This morning Nick and Fin packed up the car with Lego, wellies, ground nuts and spare socks for some boy time with Granny Jane in Devon. I watched them go, still in my pyjamas, morning tea cooling on the table, a yawning stretch of me-time beckoning with strange fingers. The house hummed with beloved machines washing plates and clothes, my head hummed with possibility.
Yesterday's visit to the chiropractor provided me with an amusing belt to wear around my hips for a month. A sturdy confection of neoprene and industrial Velcro that makes an acute ripping sound whenever I remove it to answer the call of nature. It rides up when I bend over and must be forced back down, taking tights and pants on the way. All these years since giving birth to an almost ten pound Finley, my pelvis and sacrum have been drifting out, like icebergs in the warming current. They bumped and jostled as the thaw of my weak ligaments allowed more and more play until my poor neck, balanced at the other end of this stack of cards, began to protest.
All the things I love to do were increasing the drift, cycling, running, rowing, sitting with patients and writing at a computer. Matts, my Swedish Chiropractor told me in his cosy way, that I could not do any of these things until my pelvis started to make friends with my sacrum again. He handed me the belt with a wry shrug and showed how to tighten it just so, informing me that, 'it is not fashion, no?'. No Matts, it is not fashion. I am confronted with my own vanity and have come up wanting.
I strapped the belt over orange tights, pulled on a fuchsia pink skirt with just enough room for the contraption not to show and hit the town, feeling trussed and comforted in equal measure, wondering if this is how men feel when wearing their wife's underwear illicitly - strange and pleased, secretly enjoying newness, wondering if anyone can tell? Of course the belt was soon forgotten as I browsed the market with a friend in strong march sun, enjoying the warmth that permeated my black winter coat. Spring and hope were written on everyone's face. I tasted the air for flavours, warm earth, new leaves, sticky buds, buttery cinnamon bread from a child clutching a hot-cross-bun, who could not wait for Easter. I took huge gulps of the stuff and scanned the stalls for bargains.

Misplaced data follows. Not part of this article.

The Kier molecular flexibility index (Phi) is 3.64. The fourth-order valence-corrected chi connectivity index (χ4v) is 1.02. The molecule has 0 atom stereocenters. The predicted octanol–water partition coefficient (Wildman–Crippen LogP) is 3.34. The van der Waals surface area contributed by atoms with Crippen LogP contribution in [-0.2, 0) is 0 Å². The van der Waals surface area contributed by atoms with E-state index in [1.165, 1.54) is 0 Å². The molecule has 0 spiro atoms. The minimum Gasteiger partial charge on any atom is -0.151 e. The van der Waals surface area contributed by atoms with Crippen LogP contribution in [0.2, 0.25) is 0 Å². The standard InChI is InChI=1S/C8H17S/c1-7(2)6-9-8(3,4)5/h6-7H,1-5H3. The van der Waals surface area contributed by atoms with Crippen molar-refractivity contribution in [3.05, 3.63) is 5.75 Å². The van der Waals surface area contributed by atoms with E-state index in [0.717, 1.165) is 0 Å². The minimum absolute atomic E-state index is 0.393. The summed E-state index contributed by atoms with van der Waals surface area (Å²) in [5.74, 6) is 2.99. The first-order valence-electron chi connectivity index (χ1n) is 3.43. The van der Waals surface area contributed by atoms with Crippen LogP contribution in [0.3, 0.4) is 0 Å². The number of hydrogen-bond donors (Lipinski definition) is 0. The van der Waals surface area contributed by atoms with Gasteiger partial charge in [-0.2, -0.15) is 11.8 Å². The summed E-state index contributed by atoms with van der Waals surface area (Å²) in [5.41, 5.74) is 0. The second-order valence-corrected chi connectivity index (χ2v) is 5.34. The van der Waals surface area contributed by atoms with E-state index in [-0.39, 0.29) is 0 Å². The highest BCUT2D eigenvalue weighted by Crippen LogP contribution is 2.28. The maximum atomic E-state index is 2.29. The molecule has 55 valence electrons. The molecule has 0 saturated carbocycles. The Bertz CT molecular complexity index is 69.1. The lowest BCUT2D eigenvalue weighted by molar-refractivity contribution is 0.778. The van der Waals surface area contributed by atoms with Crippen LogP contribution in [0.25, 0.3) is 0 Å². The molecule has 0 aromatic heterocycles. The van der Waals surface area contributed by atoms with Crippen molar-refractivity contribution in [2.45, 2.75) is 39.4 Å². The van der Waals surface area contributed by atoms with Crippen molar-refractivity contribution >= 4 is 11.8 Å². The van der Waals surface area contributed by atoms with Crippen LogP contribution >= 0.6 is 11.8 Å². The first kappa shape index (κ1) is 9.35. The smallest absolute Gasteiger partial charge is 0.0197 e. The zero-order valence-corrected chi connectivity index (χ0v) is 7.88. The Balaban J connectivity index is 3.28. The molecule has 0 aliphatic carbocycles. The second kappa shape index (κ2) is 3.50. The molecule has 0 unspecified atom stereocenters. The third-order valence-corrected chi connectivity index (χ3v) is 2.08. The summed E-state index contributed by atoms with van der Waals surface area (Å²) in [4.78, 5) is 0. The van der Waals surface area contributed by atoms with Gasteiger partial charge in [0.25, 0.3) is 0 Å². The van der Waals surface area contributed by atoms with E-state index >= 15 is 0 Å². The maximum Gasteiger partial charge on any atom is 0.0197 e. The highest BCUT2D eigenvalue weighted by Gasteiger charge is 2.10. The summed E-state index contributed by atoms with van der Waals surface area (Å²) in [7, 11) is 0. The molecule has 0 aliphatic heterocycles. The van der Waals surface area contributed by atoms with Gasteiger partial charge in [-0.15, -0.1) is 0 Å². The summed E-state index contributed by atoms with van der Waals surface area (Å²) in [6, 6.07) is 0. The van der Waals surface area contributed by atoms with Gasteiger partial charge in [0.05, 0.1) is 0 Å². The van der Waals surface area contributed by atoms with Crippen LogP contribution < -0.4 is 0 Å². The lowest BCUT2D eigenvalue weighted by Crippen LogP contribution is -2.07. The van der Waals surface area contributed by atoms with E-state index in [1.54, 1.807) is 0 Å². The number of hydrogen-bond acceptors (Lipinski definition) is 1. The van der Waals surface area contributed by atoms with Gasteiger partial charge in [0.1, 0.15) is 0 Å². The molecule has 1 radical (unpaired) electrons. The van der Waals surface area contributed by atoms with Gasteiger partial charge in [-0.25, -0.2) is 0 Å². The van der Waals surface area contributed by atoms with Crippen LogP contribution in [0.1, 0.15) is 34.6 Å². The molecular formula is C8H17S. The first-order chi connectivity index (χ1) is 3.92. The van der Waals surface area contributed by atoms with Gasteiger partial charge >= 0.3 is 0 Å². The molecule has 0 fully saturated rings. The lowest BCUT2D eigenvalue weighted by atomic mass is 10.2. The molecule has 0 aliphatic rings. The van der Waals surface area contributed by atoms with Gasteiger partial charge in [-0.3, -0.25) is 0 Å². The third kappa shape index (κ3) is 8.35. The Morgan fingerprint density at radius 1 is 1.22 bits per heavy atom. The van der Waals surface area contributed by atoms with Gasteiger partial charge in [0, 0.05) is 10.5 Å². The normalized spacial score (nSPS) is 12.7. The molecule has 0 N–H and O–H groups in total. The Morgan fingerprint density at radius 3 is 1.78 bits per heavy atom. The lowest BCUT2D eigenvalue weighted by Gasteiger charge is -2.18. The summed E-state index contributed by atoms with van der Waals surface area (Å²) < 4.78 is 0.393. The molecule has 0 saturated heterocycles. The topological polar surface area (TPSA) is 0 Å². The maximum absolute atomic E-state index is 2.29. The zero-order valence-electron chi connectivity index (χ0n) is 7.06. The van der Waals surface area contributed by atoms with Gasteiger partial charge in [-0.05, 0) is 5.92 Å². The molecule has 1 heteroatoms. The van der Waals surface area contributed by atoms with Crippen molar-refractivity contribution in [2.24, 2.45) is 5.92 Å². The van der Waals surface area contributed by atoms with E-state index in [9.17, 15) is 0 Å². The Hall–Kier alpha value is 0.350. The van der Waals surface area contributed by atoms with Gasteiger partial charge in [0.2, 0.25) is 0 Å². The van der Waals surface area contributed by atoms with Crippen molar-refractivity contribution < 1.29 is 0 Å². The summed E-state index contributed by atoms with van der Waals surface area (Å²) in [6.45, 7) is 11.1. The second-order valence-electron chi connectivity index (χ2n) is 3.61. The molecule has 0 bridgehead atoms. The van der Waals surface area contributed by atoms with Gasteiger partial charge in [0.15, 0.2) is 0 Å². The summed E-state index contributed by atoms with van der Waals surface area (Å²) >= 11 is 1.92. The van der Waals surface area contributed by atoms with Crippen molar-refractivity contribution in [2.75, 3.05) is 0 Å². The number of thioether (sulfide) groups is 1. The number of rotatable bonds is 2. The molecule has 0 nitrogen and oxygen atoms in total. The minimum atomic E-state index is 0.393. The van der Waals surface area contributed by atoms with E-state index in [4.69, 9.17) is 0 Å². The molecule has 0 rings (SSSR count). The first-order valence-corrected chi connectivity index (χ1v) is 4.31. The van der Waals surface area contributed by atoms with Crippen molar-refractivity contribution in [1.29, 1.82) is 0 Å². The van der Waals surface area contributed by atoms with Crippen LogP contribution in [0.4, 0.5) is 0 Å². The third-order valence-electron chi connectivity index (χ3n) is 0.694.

I found this cup and saucer at the very last stall, amidst a profusion of odds and ends. It's by one of my very favourite 1960s Broadhurst designers, Kathie Winkle - whose work I didn't even realise I had been collecting until I compared the details on my stash of un-matching saucers and saw her name written in jaunty script alongside the designs, 'Calypso', 'Rushstone', 'Concord' and 'Safari'. Anyone who has loved AMC's Mad Men may also feel a flush of joy for this unknown and yet tantalisingly innocent time when 'calypso' seemed exotic and not corny and 'Concord' the promise of a new and seemingly boundless horizon. I have a couple of plates bearing the name 'Pomella', picked up at some boot-sale years ago - I wonder if they too are by Kathie Winkle, so tuned is my eye to her lovely playful graphic? If anyone can tell me yes or no, I would be delighted.
I spent the afternoon cradling endless cups of lemon tea, deep in that easy conversation that one can only have when there is no child to tend, no husband to feed. As the sun ducked under the covers and a pink blush suffused the sky, I wandered home, coat up around my ears, time elsewhere and definitely not my concern.
Awaiting me was a modest piece of rib eye steak and a plateful of dark, spicy, winter leaves. I threw a knob of goose fat into a hot skillet and cooked it just long enough to caramelise the outside and warm the centre, salt and peppering each side only after a savoury crust had seared. Balmy quiet drifted about the house and came to rest around my shoulders like an angora shawl.
Tomorrow I will long for Finley's questions and Nick's long eyelashes. Tonight I am an island and it feels like paradise.